void notify();

For convenience, I included versions of coro_t::task and coro_t::spawn which take up to five parameters, using boost::bind. The above is all the functionality we need for concurrency in RethinkDB. The first five commands are really all that’s needed, and tasks and condition variables are implemented in terms of these.

The coro_t::self function returns the currently executing coroutine. This coroutine has a single public method, notify, which schedules the coroutine to be resumed if it is blocked. (It is an error to notify a coroutine which is not blocked.) A coroutine can cause itself to block by calling the function coro_t::wait. Hopefully, the coroutine will have passed itself to another location so that it can be notified. coro_t::spawn causes a new coroutine to be launched, given an object with operator() defined. It doesn’t bother returning the coroutine that it spawned, because that would be redundant with self.

It turns out to be natural to have a a coroutine’s flow of execution be the only thing that can get a reference to itself. The general pattern is that a coroutine gets itself, sends a pointer of itself to another coroutine, and then waits until that coroutine notifies it. For example, say we have a legacy procedure void write_async(file_t*, data_t*, write_callback_t*) which reads a file and calls the virtual method void write_callback_t::on_write_complete(). In terms of the above primitives, a coroutine-blocking version of write_async is constructed as follows:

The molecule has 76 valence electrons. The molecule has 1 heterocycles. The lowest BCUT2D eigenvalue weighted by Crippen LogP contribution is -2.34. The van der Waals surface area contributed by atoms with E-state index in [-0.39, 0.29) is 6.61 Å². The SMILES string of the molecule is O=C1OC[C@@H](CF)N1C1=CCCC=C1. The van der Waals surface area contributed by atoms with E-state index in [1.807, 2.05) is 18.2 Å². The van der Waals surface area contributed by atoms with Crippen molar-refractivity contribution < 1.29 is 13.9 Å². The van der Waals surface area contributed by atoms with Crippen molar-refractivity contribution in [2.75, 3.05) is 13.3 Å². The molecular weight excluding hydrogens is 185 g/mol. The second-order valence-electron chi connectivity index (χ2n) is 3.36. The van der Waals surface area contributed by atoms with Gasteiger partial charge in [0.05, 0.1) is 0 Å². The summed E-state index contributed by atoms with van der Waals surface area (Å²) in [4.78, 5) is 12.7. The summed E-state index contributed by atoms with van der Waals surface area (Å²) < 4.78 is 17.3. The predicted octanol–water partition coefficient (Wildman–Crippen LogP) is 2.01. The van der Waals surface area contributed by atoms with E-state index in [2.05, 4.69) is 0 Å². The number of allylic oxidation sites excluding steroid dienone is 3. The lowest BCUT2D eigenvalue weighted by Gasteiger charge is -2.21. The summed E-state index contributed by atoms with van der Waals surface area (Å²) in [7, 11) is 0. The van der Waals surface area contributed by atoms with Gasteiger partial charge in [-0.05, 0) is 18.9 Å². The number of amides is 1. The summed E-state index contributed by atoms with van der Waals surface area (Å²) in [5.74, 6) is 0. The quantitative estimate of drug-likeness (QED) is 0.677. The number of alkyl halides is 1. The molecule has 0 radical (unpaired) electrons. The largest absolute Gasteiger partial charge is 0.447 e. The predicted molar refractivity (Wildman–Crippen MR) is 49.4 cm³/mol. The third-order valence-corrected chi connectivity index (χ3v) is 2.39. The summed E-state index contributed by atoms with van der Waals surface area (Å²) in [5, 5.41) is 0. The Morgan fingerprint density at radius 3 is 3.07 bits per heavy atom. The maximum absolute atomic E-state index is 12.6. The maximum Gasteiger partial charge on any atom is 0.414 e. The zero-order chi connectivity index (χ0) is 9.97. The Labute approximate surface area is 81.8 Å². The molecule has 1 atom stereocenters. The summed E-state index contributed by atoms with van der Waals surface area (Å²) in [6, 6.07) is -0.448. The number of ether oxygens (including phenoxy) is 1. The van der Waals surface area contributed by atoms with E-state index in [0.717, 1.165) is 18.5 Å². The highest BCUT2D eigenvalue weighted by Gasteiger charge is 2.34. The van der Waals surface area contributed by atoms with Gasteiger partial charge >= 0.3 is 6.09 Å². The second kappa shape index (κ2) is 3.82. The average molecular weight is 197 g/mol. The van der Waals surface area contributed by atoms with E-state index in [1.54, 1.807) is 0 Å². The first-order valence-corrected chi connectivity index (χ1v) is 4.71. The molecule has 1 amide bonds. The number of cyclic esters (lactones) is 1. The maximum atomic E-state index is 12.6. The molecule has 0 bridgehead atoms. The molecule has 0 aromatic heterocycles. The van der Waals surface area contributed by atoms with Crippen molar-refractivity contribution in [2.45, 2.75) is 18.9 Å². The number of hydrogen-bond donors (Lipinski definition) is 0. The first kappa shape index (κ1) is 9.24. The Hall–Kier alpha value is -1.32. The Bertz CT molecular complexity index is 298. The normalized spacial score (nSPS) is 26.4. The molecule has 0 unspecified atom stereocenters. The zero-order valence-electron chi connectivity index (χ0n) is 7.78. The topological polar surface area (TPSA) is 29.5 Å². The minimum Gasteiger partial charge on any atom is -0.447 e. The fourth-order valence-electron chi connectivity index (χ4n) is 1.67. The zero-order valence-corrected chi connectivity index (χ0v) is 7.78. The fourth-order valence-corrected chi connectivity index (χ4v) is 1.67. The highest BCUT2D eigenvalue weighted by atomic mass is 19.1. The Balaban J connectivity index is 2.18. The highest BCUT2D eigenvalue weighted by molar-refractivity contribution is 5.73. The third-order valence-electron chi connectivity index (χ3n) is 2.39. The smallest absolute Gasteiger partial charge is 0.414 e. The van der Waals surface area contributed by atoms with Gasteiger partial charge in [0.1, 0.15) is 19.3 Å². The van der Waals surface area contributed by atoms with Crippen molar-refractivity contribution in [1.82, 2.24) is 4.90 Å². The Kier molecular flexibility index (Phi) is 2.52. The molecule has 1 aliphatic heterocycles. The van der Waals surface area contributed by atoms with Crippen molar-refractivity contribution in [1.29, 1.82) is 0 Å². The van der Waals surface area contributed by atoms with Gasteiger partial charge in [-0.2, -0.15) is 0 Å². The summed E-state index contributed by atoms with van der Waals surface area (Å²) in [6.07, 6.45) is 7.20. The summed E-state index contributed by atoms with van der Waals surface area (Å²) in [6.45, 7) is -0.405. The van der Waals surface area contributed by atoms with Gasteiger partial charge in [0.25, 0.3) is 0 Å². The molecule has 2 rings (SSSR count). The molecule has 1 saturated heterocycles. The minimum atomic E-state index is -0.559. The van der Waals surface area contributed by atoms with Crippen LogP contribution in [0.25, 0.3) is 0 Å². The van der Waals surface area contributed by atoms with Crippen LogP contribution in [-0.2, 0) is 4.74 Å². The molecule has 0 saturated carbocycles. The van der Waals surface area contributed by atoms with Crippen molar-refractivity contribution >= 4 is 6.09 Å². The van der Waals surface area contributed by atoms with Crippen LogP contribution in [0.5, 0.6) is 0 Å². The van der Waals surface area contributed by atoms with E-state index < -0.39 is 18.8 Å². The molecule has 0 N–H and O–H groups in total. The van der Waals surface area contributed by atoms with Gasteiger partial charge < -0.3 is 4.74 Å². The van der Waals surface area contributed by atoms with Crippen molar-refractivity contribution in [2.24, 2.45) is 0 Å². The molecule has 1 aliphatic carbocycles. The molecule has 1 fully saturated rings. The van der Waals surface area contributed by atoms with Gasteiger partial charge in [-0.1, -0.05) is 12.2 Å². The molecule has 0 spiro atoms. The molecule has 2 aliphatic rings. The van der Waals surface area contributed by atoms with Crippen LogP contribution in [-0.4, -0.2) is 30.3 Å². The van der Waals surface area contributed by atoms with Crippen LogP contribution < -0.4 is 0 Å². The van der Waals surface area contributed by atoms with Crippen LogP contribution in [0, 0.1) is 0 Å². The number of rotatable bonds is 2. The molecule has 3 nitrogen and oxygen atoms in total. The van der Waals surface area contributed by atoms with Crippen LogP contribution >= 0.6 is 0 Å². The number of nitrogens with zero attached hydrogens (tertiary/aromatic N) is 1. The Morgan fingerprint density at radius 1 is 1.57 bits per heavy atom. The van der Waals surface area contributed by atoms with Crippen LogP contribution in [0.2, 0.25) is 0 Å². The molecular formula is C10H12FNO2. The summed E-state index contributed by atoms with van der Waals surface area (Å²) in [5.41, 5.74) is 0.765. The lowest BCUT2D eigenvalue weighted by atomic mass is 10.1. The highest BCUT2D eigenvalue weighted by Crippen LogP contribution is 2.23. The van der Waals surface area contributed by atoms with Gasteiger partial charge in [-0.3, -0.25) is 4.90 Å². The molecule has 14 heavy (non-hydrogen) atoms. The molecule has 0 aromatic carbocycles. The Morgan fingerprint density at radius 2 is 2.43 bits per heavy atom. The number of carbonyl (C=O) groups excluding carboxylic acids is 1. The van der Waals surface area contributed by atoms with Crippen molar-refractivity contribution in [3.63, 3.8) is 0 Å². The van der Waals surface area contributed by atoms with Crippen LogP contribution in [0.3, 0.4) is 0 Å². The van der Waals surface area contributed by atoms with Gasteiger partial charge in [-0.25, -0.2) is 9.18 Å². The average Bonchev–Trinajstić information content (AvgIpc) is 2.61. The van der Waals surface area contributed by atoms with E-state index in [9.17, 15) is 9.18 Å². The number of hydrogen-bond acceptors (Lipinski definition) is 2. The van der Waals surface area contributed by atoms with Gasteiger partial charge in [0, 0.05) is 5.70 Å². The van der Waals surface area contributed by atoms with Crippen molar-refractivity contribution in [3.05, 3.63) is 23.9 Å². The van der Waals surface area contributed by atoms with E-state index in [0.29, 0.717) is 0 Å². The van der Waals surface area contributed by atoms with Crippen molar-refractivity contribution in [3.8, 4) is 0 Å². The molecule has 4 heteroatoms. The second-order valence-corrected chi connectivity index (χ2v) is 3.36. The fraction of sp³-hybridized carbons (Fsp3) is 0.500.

struct co_write_callback_t : public write_callback_t {
    coro_t *waiter;
    co_write_callback_t() : waiter(coro_t::self()) { }
    void on_write_complete() { waiter->notify() }
void write(file_t *file, data_t *data) {
    co_write_callback_t cb;
    write_async(file, data, &cb);

Coroutines and multithreading

coro_t::move_to_thread is a special function which causes a coroutine to be blocked, transported to another thread and resumed there. RethinkDB is usually configured to use one thread per CPU. We attempt to minimize sharing between threads, but sometimes communication is necessary. It is often natural to express this communication as a single line of control, executing on one thread for some time and later on another thread. For example, requests are dispatched on all threads, and the B-tree is divided into slices that are owned by each thread. If a request handled by a particular thread needs to look at a B-tree portion maintained by a different thread, then coro_t::move_to_cpu can be used to transfer control from one thread to the other and back. In the old system, a callback would be registered which would be called on the other thread, and all state would have be stored in an object shared between the threads, with ownership passed from one to the other. With coroutines, the stack forms the shared object, and programming is much more natural.

For code that moves between threads in a stack-based manner, the RAII idiom can make it easier to use move_to_thread. The coroutine library provides a special class whose constructor moves to a thread given as a parameter, and whose destructor moves back to the thread observed to be in use when the object was created. If this object is stack-allocated, it will have the effect of switching threads for a particular block scope.